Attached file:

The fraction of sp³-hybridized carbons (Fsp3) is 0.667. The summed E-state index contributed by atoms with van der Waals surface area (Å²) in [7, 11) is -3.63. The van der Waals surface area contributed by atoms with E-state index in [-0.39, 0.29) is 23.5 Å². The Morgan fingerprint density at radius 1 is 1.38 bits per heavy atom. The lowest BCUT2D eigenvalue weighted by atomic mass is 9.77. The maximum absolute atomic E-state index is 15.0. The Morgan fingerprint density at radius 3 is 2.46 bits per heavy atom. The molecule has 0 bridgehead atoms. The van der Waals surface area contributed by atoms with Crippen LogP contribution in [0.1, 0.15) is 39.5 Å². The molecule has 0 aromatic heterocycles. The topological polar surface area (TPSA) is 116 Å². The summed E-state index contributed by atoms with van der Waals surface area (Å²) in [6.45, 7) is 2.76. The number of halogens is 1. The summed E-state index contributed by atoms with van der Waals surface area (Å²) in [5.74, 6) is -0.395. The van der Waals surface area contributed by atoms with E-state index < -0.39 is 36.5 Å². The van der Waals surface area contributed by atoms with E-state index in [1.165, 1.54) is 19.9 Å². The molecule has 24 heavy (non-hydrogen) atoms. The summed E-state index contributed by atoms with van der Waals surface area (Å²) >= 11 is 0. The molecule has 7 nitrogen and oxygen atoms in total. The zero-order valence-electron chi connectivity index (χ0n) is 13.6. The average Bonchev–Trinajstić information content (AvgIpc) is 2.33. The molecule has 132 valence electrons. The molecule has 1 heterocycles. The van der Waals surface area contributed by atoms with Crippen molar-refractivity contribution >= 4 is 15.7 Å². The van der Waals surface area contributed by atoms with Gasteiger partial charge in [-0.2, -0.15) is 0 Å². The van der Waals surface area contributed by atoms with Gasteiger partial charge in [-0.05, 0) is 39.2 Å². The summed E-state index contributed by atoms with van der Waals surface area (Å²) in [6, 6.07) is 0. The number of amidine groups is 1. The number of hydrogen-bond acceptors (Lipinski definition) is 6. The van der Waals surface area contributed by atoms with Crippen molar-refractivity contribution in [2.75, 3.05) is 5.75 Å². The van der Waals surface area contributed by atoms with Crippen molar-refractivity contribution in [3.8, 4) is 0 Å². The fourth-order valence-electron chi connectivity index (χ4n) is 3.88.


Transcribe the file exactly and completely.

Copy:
The fraction of sp³-hybridized carbons (Fsp3) is 0.667. The summed E-state index contributed by atoms with van der Waals surface area (Å²) in [7, 11) is -3.63. The van der Waals surface area contributed by atoms with E-state index in [-0.39, 0.29) is 23.5 Å². The Morgan fingerprint density at radius 1 is 1.38 bits per heavy atom. The lowest BCUT2D eigenvalue weighted by atomic mass is 9.77. The maximum absolute atomic E-state index is 15.0. The Morgan fingerprint density at radius 3 is 2.46 bits per heavy atom. The molecule has 0 bridgehead atoms. The van der Waals surface area contributed by atoms with Crippen LogP contribution in [0.1, 0.15) is 39.5 Å². The molecule has 0 aromatic heterocycles. The topological polar surface area (TPSA) is 116 Å². The summed E-state index contributed by atoms with van der Waals surface area (Å²) in [6.45, 7) is 2.76. The number of halogens is 1. The summed E-state index contributed by atoms with van der Waals surface area (Å²) in [5.74, 6) is -0.395. The van der Waals surface area contributed by atoms with E-state index < -0.39 is 36.5 Å². The van der Waals surface area contributed by atoms with E-state index in [1.165, 1.54) is 19.9 Å². The molecule has 24 heavy (non-hydrogen) atoms. The summed E-state index contributed by atoms with van der Waals surface area (Å²) >= 11 is 0. The molecule has 7 nitrogen and oxygen atoms in total. The zero-order valence-electron chi connectivity index (χ0n) is 13.6. The average Bonchev–Trinajstić information content (AvgIpc) is 2.33. The molecule has 132 valence electrons. The molecule has 1 heterocycles. The van der Waals surface area contributed by atoms with Crippen molar-refractivity contribution >= 4 is 15.7 Å². The van der Waals surface area contributed by atoms with Gasteiger partial charge in [-0.2, -0.15) is 0 Å². The van der Waals surface area contributed by atoms with Gasteiger partial charge in [-0.05, 0) is 39.2 Å². The summed E-state index contributed by atoms with van der Waals surface area (Å²) in [6, 6.07) is 0. The number of amidine groups is 1. The number of hydrogen-bond acceptors (Lipinski definition) is 6. The van der Waals surface area contributed by atoms with Crippen molar-refractivity contribution in [2.75, 3.05) is 5.75 Å². The van der Waals surface area contributed by atoms with Crippen molar-refractivity contribution in [3.8, 4) is 0 Å². The fourth-order valence-electron chi connectivity index (χ4n) is 3.88.